Residual incomplete responses (the ”snapshots” of unsuccessful attempts at defense) are the basis of (implicit) traumatic memory. Just as Mickey was unable to remember the source of his trivia information, trauma is not ”remembered” in an explicit, conscious form. It is coded as implicit procedures based on biological survival reactions. These incomplete procedures seek completion and integration, not (explicit) remembering. The compulsion that so many trauma survivors have to ”remember” is often a misinterpretation of the profound urge to complete the highly charged survival responses that were aborted or truncated at the time they were overwhelmed. This is a significant factor in the genesis of spurious memory.
In an attempt to rationalize their highly activated (incomplete) survival responses, traumatized people will often create explicit stories that energetically match their internal experience . These ”memories” may be accurate only in the sense that they are metaphors for what is stored implicitly. Many survivors of trauma need an ”explanation” for their disturbing internal states. For example, I have worked with numerous people who came to me fairly certain that they had been molested or raped as children. In many cases the people were correct, but not in all of them. Several clients had created interpretations that seemed to explain their symptoms, but, in fact, they had been traumatized by early childhood surgical procedures. To a child, a frightening surgical procedure can be experienced very much like a rape.
Whether you can remember a traumatic event explicitly is not highly significant for healing to take place. Trauma is implicit. What is significant in the resolution of trauma is the completion of incomplete responses to threat and the ensuing discharge of the energy that was mobilized for survival. When the implicit (procedural) memory is activated and completed somatically, an explicit narrative can be constructed; not the other way around. In this way, survivors can begin to re-member, i.e., to associate the dissociated aspects of their body experience and thaw the frozen energy that is at the core of their trauma. In doing this, they begin to integrate implicit experience into coherent conscious narratives. These stories are neither true nor false. They contain a balance of elements, some of which are historically accurate, some are symbolic of feeling states, while the primary function of others is to promote the healing process.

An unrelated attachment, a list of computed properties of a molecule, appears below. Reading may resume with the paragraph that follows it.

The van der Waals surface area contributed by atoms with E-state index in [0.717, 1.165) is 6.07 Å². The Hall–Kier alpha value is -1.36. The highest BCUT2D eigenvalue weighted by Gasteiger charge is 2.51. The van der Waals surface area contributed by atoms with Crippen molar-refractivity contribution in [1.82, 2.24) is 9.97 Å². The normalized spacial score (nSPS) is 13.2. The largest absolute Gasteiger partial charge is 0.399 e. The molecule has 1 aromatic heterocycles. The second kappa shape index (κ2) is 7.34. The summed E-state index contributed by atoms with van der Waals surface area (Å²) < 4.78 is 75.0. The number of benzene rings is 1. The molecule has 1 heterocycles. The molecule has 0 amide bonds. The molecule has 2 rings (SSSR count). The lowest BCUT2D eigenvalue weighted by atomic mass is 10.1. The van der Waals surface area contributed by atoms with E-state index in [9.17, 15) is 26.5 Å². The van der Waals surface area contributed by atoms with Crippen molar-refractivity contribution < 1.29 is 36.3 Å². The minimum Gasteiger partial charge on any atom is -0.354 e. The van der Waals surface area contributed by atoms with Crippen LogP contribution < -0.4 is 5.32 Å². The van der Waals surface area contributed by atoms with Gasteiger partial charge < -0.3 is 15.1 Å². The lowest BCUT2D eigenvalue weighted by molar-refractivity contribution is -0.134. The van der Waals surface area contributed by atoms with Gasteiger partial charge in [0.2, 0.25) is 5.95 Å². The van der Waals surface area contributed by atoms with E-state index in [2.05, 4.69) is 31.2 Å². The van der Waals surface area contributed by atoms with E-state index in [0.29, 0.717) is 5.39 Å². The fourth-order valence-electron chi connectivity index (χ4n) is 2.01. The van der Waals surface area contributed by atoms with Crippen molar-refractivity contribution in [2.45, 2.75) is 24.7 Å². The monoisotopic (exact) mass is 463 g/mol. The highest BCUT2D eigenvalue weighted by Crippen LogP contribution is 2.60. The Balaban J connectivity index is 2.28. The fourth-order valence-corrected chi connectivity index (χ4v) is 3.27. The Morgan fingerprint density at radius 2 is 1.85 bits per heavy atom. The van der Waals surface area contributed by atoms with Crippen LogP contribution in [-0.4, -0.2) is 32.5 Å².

Twenty-five years ago Jody’s life was shattered. While walking in the woods near her boy friend’s house, a hunter came up to her and began a conversation. It was mid-September. There was a chill in the air–her boyfriend and others thought nothing when they saw someone apparently chopping wood. A madman, however, was smashing Jody’s head again and again with his rifle. The police found Jody unconscious. Chips from the butt of the rifle lay nearby where they had broken off in the violent attack.
When I first saw Jody two years ago, the only recollection she had of the event was scant and confused. She vaguely remembered meeting the man and then waking up in the hospital some days later. Jody had been suffering from anxiety, migraines, concentration and memory problems, depression, chronic fatigue and chronic pain of the head, back and neck regions (diagnosed as fibromyalgia). She had been treated by physical therapists, chiropractors, and various physicians. The year before I saw her she had slipped and fallen on her back while ice skating. After this event she was barely able to function.
Jody, like so many head-injured and traumatized individuals, grasped desperately and obsessively in an attempt to retrieve memories of her trauma. She seemed driven by the unconscious belief that if she could only capture the memory, she would somehow be released from the shattering grip of her experience. In our first session Jody struggled to remember, to piece together vague images from the hospital and the faint recollection of talking with the hunter; but nothing would come; only intense frustration….grasping, grasping….trying to go back to the scene and return with the whole self she knew before the injury.
When I suggested to Jody that it was possible to experience healing without having to remember the event, I saw a flicker of hope and a momentary look of relief pass across her face. We talked for a while, reviewing her history and struggle to function. After traumas such as Jody experienced, previously normal people often feel that they are pushed to the edge of insanity. Jody was haunted by the unthinkable fear that she was damaged forever.
Focusing on body sensations, Jody slowly became aware of various tension patterns in her head and neck region. With this focus on the ”felt sense,” she began to notice a particular (internal-kinesthetic) urge to turn and retract her neck. In allowing this ”intention” to execute as slow gradual ”micro movements” she experienced a momentary fear, followed by a strong tingling sensation.
By allowing these involuntary ”intentional movements” to emerge and ”gradually” to complete, Jody began a journey into and beyond the deeply unconscious implicit ”memory traces” of her traumatic assault. In learning to move within a dynamic tension between flexible control and surrender to these involuntary movements, she began to experience gentle shaking and trembling throughout her body. Thus began, ever so gently, the discharge of her truncated energy (not from explicit memory-she had none at this time). Jody’s implicit memory was leading her home.